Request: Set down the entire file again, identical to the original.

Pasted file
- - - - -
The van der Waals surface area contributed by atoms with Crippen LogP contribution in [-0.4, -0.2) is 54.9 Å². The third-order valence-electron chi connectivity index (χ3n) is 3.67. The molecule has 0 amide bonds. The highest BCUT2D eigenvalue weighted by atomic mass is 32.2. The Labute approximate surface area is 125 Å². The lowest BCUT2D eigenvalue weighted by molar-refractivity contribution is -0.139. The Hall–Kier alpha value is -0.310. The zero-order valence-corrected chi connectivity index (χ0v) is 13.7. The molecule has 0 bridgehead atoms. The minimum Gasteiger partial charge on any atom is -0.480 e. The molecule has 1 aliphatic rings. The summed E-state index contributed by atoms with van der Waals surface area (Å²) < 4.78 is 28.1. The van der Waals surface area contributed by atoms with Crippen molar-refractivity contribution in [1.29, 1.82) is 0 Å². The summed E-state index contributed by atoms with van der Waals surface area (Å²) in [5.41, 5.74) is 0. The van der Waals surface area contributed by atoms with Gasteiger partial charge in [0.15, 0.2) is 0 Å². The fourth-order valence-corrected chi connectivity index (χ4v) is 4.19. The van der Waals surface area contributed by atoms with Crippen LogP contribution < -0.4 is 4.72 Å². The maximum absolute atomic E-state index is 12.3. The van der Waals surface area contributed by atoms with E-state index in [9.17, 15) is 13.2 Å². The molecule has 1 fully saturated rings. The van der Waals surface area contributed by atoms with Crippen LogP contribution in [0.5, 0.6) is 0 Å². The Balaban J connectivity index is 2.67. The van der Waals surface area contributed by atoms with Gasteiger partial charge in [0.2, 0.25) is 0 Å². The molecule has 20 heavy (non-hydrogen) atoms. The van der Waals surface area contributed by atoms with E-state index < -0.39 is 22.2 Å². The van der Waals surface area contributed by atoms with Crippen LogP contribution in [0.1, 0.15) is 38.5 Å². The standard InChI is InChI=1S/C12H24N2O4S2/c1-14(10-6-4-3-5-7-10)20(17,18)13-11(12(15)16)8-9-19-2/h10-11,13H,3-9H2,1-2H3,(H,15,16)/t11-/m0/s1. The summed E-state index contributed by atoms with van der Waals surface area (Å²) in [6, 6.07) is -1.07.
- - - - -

The van der Waals surface area contributed by atoms with Crippen LogP contribution in [-0.4, -0.2) is 54.9 Å². The third-order valence-electron chi connectivity index (χ3n) is 3.67. The molecule has 0 amide bonds. The highest BCUT2D eigenvalue weighted by atomic mass is 32.2. The Labute approximate surface area is 125 Å². The lowest BCUT2D eigenvalue weighted by molar-refractivity contribution is -0.139. The Hall–Kier alpha value is -0.310. The zero-order valence-corrected chi connectivity index (χ0v) is 13.7. The molecule has 0 bridgehead atoms. The minimum Gasteiger partial charge on any atom is -0.480 e. The molecule has 1 aliphatic rings. The summed E-state index contributed by atoms with van der Waals surface area (Å²) < 4.78 is 28.1. The van der Waals surface area contributed by atoms with Crippen molar-refractivity contribution in [1.29, 1.82) is 0 Å². The summed E-state index contributed by atoms with van der Waals surface area (Å²) in [5.41, 5.74) is 0. The van der Waals surface area contributed by atoms with Gasteiger partial charge in [0.15, 0.2) is 0 Å². The fourth-order valence-corrected chi connectivity index (χ4v) is 4.19. The van der Waals surface area contributed by atoms with Crippen LogP contribution < -0.4 is 4.72 Å². The maximum absolute atomic E-state index is 12.3. The van der Waals surface area contributed by atoms with E-state index in [9.17, 15) is 13.2 Å². The molecule has 1 fully saturated rings. The van der Waals surface area contributed by atoms with Crippen LogP contribution in [0.5, 0.6) is 0 Å². The Balaban J connectivity index is 2.67. The van der Waals surface area contributed by atoms with Gasteiger partial charge in [0.2, 0.25) is 0 Å². The molecule has 20 heavy (non-hydrogen) atoms. The van der Waals surface area contributed by atoms with E-state index < -0.39 is 22.2 Å². The van der Waals surface area contributed by atoms with Crippen LogP contribution in [0.1, 0.15) is 38.5 Å². The standard InChI is InChI=1S/C12H24N2O4S2/c1-14(10-6-4-3-5-7-10)20(17,18)13-11(12(15)16)8-9-19-2/h10-11,13H,3-9H2,1-2H3,(H,15,16)/t11-/m0/s1. The summed E-state index contributed by atoms with van der Waals surface area (Å²) in [6, 6.07) is -1.07.